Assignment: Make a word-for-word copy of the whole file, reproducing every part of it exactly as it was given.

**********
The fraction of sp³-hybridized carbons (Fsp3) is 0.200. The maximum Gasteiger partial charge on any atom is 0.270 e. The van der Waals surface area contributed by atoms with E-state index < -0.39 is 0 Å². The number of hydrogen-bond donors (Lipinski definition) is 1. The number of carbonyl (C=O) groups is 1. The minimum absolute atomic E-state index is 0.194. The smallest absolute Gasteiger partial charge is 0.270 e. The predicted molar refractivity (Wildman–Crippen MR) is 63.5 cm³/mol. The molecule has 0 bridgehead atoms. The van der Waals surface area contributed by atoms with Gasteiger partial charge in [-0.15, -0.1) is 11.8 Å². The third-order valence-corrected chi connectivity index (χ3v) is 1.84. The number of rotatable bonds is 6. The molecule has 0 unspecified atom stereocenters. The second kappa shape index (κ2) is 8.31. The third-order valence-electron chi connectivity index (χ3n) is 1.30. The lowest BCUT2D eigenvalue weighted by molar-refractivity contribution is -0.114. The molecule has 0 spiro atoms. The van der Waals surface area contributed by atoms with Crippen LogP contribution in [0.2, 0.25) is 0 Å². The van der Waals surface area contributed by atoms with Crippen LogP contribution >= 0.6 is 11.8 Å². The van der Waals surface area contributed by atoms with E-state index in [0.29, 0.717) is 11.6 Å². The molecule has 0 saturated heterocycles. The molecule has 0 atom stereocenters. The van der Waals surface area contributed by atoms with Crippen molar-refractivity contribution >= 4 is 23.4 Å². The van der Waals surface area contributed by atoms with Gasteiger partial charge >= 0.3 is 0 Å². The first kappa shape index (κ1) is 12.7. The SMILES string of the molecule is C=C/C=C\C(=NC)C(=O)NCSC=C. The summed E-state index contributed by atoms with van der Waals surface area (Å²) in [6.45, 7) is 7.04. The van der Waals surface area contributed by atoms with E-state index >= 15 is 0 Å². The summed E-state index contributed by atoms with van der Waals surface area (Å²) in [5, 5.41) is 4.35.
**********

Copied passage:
The fraction of sp³-hybridized carbons (Fsp3) is 0.200. The maximum Gasteiger partial charge on any atom is 0.270 e. The van der Waals surface area contributed by atoms with E-state index < -0.39 is 0 Å². The number of hydrogen-bond donors (Lipinski definition) is 1. The number of carbonyl (C=O) groups is 1. The minimum absolute atomic E-state index is 0.194. The smallest absolute Gasteiger partial charge is 0.270 e. The predicted molar refractivity (Wildman–Crippen MR) is 63.5 cm³/mol. The molecule has 0 bridgehead atoms. The van der Waals surface area contributed by atoms with Gasteiger partial charge in [-0.15, -0.1) is 11.8 Å². The third-order valence-corrected chi connectivity index (χ3v) is 1.84. The number of rotatable bonds is 6. The molecule has 0 unspecified atom stereocenters. The second kappa shape index (κ2) is 8.31. The third-order valence-electron chi connectivity index (χ3n) is 1.30. The lowest BCUT2D eigenvalue weighted by molar-refractivity contribution is -0.114. The molecule has 0 spiro atoms. The van der Waals surface area contributed by atoms with Crippen LogP contribution in [0.2, 0.25) is 0 Å². The van der Waals surface area contributed by atoms with Crippen LogP contribution >= 0.6 is 11.8 Å². The van der Waals surface area contributed by atoms with E-state index in [0.29, 0.717) is 11.6 Å². The molecule has 0 saturated heterocycles. The molecule has 0 atom stereocenters. The van der Waals surface area contributed by atoms with Crippen molar-refractivity contribution >= 4 is 23.4 Å². The van der Waals surface area contributed by atoms with Gasteiger partial charge >= 0.3 is 0 Å². The first kappa shape index (κ1) is 12.7. The SMILES string of the molecule is C=C/C=C\C(=NC)C(=O)NCSC=C. The summed E-state index contributed by atoms with van der Waals surface area (Å²) in [6.45, 7) is 7.04. The van der Waals surface area contributed by atoms with E-state index >= 15 is 0 Å². The summed E-state index contributed by atoms with van der Waals surface area (Å²) in [5, 5.41) is 4.35.